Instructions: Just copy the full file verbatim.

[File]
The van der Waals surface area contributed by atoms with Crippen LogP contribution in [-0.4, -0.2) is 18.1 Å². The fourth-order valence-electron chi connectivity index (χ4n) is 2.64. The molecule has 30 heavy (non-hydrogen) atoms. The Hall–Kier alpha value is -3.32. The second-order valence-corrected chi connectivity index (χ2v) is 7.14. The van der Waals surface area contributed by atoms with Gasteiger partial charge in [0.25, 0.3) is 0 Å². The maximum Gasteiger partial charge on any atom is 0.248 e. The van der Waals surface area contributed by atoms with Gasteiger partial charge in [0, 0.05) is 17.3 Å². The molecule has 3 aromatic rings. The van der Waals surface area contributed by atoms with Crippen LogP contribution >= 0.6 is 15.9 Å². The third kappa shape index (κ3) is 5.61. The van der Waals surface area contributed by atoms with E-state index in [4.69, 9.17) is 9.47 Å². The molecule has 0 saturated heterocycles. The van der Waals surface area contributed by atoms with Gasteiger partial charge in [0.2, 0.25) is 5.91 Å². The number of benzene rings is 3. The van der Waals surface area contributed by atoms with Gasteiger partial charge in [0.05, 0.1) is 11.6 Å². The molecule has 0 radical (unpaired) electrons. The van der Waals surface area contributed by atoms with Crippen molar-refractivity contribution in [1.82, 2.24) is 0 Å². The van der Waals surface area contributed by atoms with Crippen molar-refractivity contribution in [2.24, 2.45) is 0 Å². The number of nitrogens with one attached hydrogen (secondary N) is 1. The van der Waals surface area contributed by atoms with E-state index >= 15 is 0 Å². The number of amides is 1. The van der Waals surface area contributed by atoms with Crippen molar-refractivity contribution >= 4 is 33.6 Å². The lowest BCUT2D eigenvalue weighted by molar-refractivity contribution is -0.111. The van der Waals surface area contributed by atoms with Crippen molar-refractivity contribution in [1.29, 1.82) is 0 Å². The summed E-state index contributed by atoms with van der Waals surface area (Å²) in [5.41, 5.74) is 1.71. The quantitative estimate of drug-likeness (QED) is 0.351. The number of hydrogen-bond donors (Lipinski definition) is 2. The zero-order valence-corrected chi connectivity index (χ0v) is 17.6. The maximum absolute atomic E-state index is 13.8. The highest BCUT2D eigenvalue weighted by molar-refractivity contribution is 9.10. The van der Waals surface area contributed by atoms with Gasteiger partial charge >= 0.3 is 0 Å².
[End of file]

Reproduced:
The van der Waals surface area contributed by atoms with Crippen LogP contribution in [-0.4, -0.2) is 18.1 Å². The fourth-order valence-electron chi connectivity index (χ4n) is 2.64. The molecule has 30 heavy (non-hydrogen) atoms. The Hall–Kier alpha value is -3.32. The second-order valence-corrected chi connectivity index (χ2v) is 7.14. The van der Waals surface area contributed by atoms with Gasteiger partial charge in [0.25, 0.3) is 0 Å². The maximum Gasteiger partial charge on any atom is 0.248 e. The van der Waals surface area contributed by atoms with Gasteiger partial charge in [0, 0.05) is 17.3 Å². The molecule has 3 aromatic rings. The van der Waals surface area contributed by atoms with Crippen LogP contribution >= 0.6 is 15.9 Å². The third kappa shape index (κ3) is 5.61. The van der Waals surface area contributed by atoms with E-state index in [4.69, 9.17) is 9.47 Å². The molecule has 0 saturated heterocycles. The van der Waals surface area contributed by atoms with Gasteiger partial charge in [0.2, 0.25) is 5.91 Å². The number of benzene rings is 3. The van der Waals surface area contributed by atoms with Gasteiger partial charge in [0.05, 0.1) is 11.6 Å². The molecule has 0 radical (unpaired) electrons. The van der Waals surface area contributed by atoms with Crippen molar-refractivity contribution in [1.82, 2.24) is 0 Å². The van der Waals surface area contributed by atoms with Crippen molar-refractivity contribution in [2.24, 2.45) is 0 Å². The number of nitrogens with one attached hydrogen (secondary N) is 1. The van der Waals surface area contributed by atoms with E-state index >= 15 is 0 Å². The number of amides is 1. The van der Waals surface area contributed by atoms with Crippen molar-refractivity contribution >= 4 is 33.6 Å². The lowest BCUT2D eigenvalue weighted by molar-refractivity contribution is -0.111. The van der Waals surface area contributed by atoms with Crippen molar-refractivity contribution in [1.29, 1.82) is 0 Å². The summed E-state index contributed by atoms with van der Waals surface area (Å²) in [5.41, 5.74) is 1.71. The quantitative estimate of drug-likeness (QED) is 0.351. The number of hydrogen-bond donors (Lipinski definition) is 2. The zero-order valence-corrected chi connectivity index (χ0v) is 17.6. The maximum absolute atomic E-state index is 13.8. The highest BCUT2D eigenvalue weighted by molar-refractivity contribution is 9.10. The van der Waals surface area contributed by atoms with Gasteiger partial charge >= 0.3 is 0 Å².